THE farmers’ market at Broadmeadow showground plans to expand its operations to twice a week, as demand increases for fresh produce straight from the farm.
The plan is for a midweek nightly market, possibly on a Wednesday.
‘‘Newcastle City Farmers’ Market will at some stage soon go twice a week,’’ co-owner Kevin Eade said.
The Newcastle Herald reported yesterday that the future of the historic fruit and vegetable wholesale markets at Sandgate were under threat.
Operators said the Newcastle Markets had lost about 80per cent of their turnover in the past 10 to 15 years, as the number of individual fruit shops had diminished.
The farmers’ market, though, is going from strength to strength – some believe because it provides a different type of shopping experience.
Mr Eade said the popularity of farmers’ markets reflected increasing demand for fresh, locally grown produce.
‘‘People are sick of the supermarkets,’’ Mr Eade said.
Some food corporations ‘‘bend the meaning of words’’, he added.
‘‘When we say free-range chicken, we mean they’re in a paddock running around.
‘‘But some corporations say ‘we open up the sides of the shed and whether the chicken goes out is up to it’.’’
The Herald reported recently that almost 20per cent of the Lower Hunter’s prime farming land was set to be lost.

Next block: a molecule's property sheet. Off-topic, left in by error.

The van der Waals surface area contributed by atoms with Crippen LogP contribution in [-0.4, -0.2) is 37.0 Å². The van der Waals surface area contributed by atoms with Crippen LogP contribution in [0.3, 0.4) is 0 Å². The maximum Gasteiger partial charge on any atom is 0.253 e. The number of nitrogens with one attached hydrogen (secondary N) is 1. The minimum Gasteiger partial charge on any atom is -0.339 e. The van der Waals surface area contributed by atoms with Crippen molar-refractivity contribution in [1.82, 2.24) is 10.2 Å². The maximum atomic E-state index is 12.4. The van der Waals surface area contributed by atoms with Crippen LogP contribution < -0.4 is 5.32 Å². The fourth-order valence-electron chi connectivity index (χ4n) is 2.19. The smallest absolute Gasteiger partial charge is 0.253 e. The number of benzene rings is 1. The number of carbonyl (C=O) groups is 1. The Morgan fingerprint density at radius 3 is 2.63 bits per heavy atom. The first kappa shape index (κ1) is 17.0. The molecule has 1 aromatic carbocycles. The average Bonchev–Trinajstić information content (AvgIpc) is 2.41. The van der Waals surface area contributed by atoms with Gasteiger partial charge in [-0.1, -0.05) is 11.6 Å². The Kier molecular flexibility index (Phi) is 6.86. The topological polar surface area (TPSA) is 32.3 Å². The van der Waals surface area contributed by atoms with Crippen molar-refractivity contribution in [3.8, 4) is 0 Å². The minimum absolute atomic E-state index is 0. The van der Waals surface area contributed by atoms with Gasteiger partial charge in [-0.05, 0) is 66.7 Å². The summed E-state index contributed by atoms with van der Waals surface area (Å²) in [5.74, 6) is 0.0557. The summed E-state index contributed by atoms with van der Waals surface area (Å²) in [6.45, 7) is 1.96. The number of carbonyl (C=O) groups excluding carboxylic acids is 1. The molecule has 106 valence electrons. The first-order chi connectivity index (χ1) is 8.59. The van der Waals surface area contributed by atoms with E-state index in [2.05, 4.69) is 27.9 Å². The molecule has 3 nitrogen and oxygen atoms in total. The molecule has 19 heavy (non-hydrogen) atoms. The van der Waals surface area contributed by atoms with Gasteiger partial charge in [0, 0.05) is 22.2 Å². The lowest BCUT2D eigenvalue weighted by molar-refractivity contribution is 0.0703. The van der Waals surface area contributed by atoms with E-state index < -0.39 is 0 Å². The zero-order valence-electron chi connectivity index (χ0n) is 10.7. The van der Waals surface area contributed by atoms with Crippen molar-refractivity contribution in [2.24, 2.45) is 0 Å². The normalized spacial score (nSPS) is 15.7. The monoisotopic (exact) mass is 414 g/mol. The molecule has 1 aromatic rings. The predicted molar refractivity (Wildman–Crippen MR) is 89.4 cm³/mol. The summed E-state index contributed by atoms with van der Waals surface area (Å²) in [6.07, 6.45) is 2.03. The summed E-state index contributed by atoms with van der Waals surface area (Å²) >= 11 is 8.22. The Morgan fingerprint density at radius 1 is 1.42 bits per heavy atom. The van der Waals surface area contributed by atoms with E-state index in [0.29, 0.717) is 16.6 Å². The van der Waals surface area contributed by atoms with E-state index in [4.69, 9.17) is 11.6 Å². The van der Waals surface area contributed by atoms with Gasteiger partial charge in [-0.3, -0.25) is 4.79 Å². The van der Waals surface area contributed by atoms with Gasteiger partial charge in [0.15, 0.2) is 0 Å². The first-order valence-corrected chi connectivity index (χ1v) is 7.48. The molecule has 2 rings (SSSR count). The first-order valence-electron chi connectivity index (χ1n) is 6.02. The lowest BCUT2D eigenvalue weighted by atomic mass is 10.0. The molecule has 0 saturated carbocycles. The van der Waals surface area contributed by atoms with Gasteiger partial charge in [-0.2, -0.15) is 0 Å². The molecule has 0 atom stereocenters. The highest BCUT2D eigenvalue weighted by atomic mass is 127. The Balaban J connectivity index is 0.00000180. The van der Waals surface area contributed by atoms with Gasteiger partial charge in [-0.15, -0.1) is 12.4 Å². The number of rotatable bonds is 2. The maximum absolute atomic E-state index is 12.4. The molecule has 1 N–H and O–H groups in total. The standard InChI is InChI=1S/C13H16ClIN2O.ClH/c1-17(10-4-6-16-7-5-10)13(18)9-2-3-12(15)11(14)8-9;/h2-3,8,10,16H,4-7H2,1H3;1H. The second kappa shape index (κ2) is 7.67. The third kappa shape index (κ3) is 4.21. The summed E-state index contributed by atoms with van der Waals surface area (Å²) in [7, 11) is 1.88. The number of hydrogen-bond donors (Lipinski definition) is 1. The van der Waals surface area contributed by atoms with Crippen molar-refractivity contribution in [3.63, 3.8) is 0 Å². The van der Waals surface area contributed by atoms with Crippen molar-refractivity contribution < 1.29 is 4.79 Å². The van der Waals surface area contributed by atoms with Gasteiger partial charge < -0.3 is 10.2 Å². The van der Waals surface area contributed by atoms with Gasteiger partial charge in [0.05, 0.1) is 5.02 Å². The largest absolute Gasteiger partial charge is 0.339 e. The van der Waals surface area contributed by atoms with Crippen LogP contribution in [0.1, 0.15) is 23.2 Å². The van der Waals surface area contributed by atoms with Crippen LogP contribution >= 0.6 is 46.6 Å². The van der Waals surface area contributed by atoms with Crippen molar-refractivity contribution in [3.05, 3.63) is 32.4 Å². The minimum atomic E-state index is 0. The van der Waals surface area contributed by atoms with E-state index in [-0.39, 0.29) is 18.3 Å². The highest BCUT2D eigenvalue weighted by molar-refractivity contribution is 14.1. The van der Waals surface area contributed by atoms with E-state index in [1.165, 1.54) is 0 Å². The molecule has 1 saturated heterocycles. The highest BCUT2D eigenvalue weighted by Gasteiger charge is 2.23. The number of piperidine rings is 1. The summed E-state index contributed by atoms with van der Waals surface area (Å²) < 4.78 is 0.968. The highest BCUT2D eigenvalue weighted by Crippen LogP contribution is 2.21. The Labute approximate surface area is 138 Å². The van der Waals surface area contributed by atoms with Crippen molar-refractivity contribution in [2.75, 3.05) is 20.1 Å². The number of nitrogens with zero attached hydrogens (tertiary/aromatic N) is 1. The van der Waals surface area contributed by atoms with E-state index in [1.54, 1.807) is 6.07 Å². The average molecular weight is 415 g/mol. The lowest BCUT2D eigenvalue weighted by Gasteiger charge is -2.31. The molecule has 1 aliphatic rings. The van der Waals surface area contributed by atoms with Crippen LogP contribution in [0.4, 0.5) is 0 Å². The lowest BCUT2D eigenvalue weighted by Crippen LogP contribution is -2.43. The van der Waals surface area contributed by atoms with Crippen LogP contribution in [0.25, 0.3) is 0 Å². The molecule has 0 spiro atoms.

Farmers’ market co-owner Elizabeth Armstrong said protecting such land was essential for the region’s food security.
‘‘On the fringes of urban areas, we have beautiful farmland,’’ Ms Armstrong said.
She said corridors should be put around prime agricultural land to protect farmers from nearby suburban areas.
‘‘We can’t turn it all into a sea of McMansions, unless people want to be eating imported produce and paying huge prices for it,’’ she said.
‘‘A national discussion is needed and a well thought-out plan for the future,’’ she said.
Mr Eade said global warming could cause some farmland to ‘‘not function in the future … we may need to produce extra food,’’ he said.
A United Nations report said the world’s population was expected to increase by 1billion people by 2025.
‘‘That’s a lot more hungry people,’’ Mr Eade said.
He and Ms Armstrong run farmers’ markets at Speers Point and The Entrance, as well as Newcastle.
EXPANDING: Newcastle City Farmers’ Market owners Elizabeth Armstrong and Kevin Eade, amidst a crop of spinach. Picture: Jonathan Carroll